Unpacking My Box

Did you post a black box on your social media on Tuesday?

I didn’t, but it was not an easy decision.

I had planned to launch my new blog that same day, but that didn’t feel right.

My gut said not to post anything and I followed my gut, but I wasn’t sure why. I knew that I wanted to be part of the dialogue, but I did not know how.

Now it’s a few days later and, in retrospect, I’m positive that my hesitation was a good thing and I’m glad that I embraced the resistance.

Resistance isn’t comfortable, but it’s where you grow.

Instead of posting the box, I spent the week trying to engage in activities that helped me learn and grow.

I stopped. I watched. And I read.

I went to a community vigil.

My son, who lives in inner-city Detroit, and I discussed both short term and long term solutions to the problem. We addressed both police issues and socio-economic impact.

I reached out to a black peer to understand what she was feeling after she posted a poignant post on social media.

My thoughtful and deliberate actions feel more authentic and genuine. They satisfy the urge I had to do something, but my actions were not reactionary, where, I feel, posting the box would have been for me. The box was too quick, and I wasn’t ready.

Sometimes, I purposefully take a little longer to process events. But, in doing so, I wrestle with the missed opportunity of doing something “in the moment.”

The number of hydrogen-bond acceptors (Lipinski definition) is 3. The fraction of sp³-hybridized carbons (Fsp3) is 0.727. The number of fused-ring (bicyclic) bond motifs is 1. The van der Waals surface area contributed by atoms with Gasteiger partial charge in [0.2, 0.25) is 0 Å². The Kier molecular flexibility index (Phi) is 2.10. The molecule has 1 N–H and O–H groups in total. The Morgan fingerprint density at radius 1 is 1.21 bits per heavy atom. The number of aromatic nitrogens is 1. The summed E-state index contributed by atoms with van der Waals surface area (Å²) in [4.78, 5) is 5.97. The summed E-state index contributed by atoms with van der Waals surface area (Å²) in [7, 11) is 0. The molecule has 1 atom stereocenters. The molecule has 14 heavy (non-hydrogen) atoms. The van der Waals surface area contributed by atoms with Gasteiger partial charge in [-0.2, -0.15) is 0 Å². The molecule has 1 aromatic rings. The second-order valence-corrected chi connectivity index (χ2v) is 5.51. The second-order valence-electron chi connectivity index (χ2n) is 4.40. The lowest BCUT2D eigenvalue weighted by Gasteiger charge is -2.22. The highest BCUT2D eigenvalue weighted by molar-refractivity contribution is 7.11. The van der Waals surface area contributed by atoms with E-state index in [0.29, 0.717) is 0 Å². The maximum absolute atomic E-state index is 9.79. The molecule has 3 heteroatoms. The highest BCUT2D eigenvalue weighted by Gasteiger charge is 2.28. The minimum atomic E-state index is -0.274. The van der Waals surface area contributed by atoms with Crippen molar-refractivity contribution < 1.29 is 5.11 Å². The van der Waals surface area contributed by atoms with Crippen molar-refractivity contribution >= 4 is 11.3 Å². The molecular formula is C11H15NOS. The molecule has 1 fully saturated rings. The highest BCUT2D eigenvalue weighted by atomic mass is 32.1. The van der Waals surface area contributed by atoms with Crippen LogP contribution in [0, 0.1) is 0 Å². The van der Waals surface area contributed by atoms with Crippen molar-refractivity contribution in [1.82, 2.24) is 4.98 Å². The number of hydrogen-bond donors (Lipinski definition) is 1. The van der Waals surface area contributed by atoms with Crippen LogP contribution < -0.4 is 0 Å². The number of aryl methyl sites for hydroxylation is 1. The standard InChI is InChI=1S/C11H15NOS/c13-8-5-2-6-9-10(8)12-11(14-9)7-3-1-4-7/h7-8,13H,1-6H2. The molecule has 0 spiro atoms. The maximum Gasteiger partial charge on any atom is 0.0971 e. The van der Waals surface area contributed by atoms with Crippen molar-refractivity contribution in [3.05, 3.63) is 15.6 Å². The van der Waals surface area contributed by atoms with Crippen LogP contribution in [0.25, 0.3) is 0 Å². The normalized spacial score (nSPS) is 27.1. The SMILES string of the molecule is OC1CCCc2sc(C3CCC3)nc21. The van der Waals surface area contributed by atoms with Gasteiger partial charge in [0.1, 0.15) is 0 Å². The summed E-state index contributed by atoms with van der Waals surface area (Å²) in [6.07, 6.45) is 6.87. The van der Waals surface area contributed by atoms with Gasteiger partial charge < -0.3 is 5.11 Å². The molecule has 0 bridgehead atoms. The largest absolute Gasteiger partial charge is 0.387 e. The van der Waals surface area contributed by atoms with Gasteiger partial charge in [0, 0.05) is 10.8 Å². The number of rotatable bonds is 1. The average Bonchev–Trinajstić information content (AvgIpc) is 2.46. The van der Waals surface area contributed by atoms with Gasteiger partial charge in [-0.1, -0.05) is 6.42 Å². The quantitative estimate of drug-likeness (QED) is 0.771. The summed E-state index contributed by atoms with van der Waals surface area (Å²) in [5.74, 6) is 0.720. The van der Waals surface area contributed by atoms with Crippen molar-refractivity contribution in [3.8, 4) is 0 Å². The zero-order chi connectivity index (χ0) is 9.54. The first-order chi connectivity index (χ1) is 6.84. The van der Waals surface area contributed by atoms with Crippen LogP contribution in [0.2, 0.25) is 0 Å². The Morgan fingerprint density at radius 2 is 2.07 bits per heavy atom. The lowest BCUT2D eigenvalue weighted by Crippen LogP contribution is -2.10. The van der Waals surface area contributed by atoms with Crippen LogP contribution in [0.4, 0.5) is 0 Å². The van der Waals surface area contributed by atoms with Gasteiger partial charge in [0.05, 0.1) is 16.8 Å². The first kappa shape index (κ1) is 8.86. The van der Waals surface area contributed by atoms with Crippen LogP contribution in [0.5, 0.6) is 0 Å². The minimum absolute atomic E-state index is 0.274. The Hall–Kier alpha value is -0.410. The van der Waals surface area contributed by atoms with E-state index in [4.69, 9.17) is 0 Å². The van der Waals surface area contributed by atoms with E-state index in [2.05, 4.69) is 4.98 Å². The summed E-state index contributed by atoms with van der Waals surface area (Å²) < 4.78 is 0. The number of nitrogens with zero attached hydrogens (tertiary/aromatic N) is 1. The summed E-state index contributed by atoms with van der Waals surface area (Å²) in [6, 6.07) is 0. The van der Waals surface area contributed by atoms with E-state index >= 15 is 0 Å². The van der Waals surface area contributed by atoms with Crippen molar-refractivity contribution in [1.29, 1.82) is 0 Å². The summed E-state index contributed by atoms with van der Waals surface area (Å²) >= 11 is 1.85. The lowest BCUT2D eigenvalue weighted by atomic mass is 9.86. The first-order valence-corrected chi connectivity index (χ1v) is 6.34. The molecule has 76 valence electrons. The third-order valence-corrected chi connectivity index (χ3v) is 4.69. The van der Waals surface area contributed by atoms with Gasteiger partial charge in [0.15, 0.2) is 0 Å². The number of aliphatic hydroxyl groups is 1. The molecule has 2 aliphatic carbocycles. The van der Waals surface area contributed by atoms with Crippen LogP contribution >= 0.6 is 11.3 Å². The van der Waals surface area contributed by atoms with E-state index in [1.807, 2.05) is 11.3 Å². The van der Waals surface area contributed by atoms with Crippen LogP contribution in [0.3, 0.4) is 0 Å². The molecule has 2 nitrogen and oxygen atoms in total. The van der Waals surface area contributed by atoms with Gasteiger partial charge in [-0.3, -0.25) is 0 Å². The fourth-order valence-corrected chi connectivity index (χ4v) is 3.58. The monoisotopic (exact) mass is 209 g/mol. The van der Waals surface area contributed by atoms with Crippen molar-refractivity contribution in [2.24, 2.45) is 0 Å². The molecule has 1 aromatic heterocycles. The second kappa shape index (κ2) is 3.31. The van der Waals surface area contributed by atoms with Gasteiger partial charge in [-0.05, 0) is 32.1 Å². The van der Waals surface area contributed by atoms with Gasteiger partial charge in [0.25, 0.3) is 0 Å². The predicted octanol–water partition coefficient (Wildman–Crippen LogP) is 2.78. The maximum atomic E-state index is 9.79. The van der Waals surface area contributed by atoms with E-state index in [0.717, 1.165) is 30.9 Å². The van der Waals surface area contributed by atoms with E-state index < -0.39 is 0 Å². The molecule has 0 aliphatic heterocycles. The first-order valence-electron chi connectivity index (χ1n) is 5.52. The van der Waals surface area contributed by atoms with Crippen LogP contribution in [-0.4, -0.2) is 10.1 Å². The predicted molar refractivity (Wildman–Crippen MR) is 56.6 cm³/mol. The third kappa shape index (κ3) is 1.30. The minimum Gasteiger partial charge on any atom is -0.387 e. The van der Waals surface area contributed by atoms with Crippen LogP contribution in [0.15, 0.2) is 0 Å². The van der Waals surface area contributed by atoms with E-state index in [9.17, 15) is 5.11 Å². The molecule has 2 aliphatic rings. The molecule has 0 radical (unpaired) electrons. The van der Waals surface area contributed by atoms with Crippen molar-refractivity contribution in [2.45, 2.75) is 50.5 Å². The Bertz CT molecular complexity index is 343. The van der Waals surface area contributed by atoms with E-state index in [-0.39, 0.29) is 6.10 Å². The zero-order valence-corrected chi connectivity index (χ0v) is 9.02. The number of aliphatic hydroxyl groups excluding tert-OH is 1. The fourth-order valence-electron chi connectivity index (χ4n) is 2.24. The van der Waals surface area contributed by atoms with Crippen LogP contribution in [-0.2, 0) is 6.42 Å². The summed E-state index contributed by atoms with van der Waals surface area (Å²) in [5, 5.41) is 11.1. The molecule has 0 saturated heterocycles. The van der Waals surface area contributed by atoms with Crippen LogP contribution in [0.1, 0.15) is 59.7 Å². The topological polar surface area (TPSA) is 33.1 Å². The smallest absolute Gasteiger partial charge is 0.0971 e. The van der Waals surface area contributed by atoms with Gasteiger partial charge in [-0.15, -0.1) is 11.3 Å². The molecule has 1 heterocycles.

And that is where the true growth came in for me…stopping and being deliberate in my actions and thoughts felt right to me.

Not everyone feels that way. There were a lot of black boxes on my social media feed on Tuesday. Some may have been thoughtful actions, some may have been reactionary. Either way, it’s critical that each person does what feels genuine to them.

Doing something to match your comfort level is critical to growth.

I am comfortable with my first social media blog post now. It is true to me. It helped me grow. I hope that you can learn something from it too. Perhaps, see a bit of yourself and think about your own decisions to “be involved.”

Resistance for me always feels deflating and defeating, forcing out positivity in a giant, loud whoosh; but I know with time and learning, my intuition kicks in and I arrive at the place I am supposed to be.